Marion County Commissioners at their meeting Oct. 24 approved a wellness pilot program for employees that will begin in January and be revisited six months after its implementation.
The proposal, presented by Gayla Ratzlaff, coordinator of Department on Aging, Diedre Serene, administrator of the health department, and Renae Riedy, extension agent, will include lunch and a guest speaker talking about a specific health issue.
“The benefits of a wellness program,” Ratzlaff said, “is it can reduce absenteeism, improve productivity, improve (being present doing their job), reduce injuries and improve employee morale and retention.”
Commissioner Randy Dallke said he was concerned about trying to maintain a business, an open office and thinking about how all employees could have a chance to go.
“We are probably not going to get every employee to go to this,” Ratzlaff said.
Serene added that if the employees had a list of presentations, some might choose a specific topic over another.
“We talked about this, too (if every employee in an office wanted to go),” Serene said.
Dallke said he did like the idea because happier employees are better working employees. Commissioner Lori Lalouette said she also liked the proposal.
“There are a lot of companies doing this and exactly for the reasons you brought up,” she said. “Maybe try it and see.”
Ratzlaff said if five or less people were interested that month, they wouldn’t have it.
Insurance rates could also play a factor, similar to screenings and discounts, Lalouette said.
Commissioner Dan Holub said he didn’t want to see people left out.
“There is no way you are going to get a road grader employee here from north of Tampa to participate,” he said. “Those people are going to be left out and I have a bit of a problem.”
Holub was concerned about the public sector.
“What if someone in the public wanted to come?” he said.
Before deciding on whether to move forward, commissioners reviewed the written plan. Ratzlaff said the program would be offered once a month at the Marion County lake house.
Each employee participating would have a 90-minute lunch instead of an hour with the additional 30 minutes paid by the county, she said.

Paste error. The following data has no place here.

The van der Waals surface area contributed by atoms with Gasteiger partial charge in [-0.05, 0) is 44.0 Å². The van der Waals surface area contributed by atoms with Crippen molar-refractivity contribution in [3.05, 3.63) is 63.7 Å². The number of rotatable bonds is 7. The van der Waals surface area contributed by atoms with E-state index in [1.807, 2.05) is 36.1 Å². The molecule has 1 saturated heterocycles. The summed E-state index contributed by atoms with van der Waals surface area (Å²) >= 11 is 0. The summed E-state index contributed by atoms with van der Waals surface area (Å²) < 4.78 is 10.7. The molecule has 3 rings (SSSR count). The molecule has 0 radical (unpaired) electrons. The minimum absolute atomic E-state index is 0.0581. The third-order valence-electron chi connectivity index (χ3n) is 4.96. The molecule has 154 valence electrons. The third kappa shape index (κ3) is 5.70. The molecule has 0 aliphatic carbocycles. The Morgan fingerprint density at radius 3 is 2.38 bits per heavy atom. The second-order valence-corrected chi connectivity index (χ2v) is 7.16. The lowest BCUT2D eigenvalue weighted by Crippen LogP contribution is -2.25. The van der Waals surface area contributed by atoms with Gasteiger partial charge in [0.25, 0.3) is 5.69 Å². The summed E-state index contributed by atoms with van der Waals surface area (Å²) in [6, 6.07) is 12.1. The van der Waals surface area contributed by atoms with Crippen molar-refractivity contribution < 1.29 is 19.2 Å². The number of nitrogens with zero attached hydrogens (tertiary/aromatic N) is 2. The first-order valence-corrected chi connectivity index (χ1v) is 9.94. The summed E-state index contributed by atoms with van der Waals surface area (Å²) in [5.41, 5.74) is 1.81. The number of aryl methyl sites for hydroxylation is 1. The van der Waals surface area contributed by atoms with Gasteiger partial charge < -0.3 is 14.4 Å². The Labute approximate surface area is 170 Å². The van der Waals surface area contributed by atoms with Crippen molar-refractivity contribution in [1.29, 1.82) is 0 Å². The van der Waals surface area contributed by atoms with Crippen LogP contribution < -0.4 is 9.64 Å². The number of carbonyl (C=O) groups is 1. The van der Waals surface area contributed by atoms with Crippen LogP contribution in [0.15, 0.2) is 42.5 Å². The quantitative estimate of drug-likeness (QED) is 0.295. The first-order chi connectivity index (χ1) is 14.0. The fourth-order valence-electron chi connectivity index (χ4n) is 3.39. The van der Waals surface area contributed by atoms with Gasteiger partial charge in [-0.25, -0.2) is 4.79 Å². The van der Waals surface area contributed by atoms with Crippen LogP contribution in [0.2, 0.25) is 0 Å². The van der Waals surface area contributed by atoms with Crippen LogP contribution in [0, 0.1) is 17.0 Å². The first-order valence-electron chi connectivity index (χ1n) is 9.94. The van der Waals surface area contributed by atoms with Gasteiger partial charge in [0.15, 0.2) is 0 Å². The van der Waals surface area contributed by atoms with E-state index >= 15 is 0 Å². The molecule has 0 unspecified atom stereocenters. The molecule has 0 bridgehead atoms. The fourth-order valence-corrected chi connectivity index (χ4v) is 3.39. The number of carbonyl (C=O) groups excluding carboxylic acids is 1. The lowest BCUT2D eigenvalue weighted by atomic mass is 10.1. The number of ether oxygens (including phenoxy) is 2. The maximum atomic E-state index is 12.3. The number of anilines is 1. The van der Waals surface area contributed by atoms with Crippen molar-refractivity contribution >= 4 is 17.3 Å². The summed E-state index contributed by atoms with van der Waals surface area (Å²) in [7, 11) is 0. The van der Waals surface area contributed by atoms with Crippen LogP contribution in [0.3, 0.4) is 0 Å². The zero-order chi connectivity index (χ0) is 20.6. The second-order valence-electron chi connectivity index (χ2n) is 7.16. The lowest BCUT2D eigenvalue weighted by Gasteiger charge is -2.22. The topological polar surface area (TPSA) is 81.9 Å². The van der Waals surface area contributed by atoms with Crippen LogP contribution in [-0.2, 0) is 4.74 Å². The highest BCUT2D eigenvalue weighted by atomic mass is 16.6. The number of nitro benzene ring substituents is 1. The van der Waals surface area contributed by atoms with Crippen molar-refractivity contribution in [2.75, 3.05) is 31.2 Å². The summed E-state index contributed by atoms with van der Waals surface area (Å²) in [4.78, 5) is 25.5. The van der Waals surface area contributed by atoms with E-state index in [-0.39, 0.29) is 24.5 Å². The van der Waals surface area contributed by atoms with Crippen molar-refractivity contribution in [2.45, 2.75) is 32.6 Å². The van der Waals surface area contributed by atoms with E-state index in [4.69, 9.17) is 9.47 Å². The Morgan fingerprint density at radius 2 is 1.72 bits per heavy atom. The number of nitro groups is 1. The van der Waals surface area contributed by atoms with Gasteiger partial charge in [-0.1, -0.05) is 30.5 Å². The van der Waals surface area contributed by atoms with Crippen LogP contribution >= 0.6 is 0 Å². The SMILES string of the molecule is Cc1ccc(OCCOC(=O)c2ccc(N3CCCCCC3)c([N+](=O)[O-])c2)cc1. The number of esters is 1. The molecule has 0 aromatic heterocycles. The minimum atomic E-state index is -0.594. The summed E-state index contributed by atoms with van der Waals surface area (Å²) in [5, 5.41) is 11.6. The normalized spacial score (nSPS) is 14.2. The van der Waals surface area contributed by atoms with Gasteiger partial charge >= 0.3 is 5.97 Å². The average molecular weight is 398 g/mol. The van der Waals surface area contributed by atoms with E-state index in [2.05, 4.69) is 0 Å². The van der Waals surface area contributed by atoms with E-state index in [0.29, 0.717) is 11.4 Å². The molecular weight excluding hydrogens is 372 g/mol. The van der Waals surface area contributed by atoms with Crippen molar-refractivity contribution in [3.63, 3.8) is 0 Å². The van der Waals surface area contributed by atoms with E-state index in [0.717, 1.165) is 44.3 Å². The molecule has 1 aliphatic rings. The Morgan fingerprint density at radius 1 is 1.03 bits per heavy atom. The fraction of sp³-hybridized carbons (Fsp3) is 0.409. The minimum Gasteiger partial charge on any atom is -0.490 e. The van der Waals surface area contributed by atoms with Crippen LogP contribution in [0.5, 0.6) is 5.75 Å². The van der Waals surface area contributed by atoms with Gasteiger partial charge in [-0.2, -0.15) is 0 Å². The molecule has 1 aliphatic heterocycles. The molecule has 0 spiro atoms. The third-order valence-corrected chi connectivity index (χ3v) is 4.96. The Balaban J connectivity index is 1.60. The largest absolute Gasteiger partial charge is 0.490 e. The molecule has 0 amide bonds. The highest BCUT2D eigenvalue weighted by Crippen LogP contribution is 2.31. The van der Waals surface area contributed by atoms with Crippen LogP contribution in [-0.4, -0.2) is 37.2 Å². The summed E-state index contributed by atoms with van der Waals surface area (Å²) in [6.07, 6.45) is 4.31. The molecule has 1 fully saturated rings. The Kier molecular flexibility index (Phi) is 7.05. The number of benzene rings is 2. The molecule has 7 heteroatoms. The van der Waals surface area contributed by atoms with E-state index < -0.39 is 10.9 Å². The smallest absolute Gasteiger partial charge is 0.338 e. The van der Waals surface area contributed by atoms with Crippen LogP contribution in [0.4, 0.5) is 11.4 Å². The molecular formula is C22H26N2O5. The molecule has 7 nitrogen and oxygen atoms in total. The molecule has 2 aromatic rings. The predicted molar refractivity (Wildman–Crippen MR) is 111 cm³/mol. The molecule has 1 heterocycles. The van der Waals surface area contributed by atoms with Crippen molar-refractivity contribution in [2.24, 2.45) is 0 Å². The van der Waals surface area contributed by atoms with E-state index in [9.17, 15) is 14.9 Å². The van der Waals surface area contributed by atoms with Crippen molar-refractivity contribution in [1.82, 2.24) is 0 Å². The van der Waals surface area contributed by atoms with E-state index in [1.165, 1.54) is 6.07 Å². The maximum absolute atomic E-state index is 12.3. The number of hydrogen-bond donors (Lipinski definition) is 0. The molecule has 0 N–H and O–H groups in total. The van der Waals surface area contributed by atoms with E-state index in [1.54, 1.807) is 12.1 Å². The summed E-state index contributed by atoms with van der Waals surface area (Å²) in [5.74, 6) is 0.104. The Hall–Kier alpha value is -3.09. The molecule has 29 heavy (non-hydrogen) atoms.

Presentations could be made by local doctors, therapists, chiropractors, dentists optometrists and Ratzlaff, Serene and Riedy, according to the written plan.
Outlined in the written plan were possible presentations ranging from vices, goal setting and dental care to diabetes, stress management and humor.
The meal cost, Ratzlaff said, would be $5 with the county contributing $3 and the employee $2.
An additional $500, she said, would be used for paper products, copies, free giveaways and the guest speaker’s mileage.
In order for employees to receive the additional 30 minutes as part of the 90-minute lunch, the proposal stated a sign-in/out sheet could be used.
The budget proposal also included a total of five hours needed for Ratzlaff, Serene and Riedy to shop, meal preparation, set up and tear down.
Holub said that without knowing how many people will attend, the cost is still in “generalities.”
Holub said he had two issues with the proposal.
“I would want to make sure all employees had some way to participate,” he said, “and there was a way to monitor the program for participation.”
Ratzlaff said if involvement dropped or become non-existent, the program would stop.
Rails to Trails
Holub said the county needs to pay attention to a non-profit group with a mission of creating trails from former rail lines.
“In a nutshell,” Holub said, “railroads wouldn’t get rid of old rail lines, but after talking to their congressmen, the surface right-of-ways were turned over to conservancy groups.”
The concern, he said, is that by turning these right-of ways over to non-profit groups, it saved the railroads from cleaning up gravel and returning land to its natural state.
“I attended a meeting (in McPherson) where landowners were taken to court by Central Kansas Conservancy,” he said. “The landowners now need to restore the land to gravel because it was converted to farmland.”
The meeting was a “very hostile situation,” Holub said.
“Landowners also need to pay for survey and layout where the tracks used to be even though they might not have been the ones to take it down,” he said.
Some of the short rail lines in Marion County that Holub said could be “up for grabs” include Chingawassa Springs, one from Lost Springs going toward Burdick and Florence to the quarry. CKC has liability for people walking on the trail, he said, but only on the trail itself.
“If (someone) goes on a farmer’s land and pets the nice bull, the farmer faces liability,” he said. “(CKC) also refuses to do anything with noxious weeds, but they don’t know what the landowner’s problem is.”
In McPherson, there is a 60 foot right-of-way, he said. Marion County has a 100-foot right-of-way, at 20-plus miles.
“That’s a lot of acreage, and it could directly affect land,” Holub said.
In other business, Bud Druse, director of noxious weeds, said he has been getting calls about musk-thistle weeds.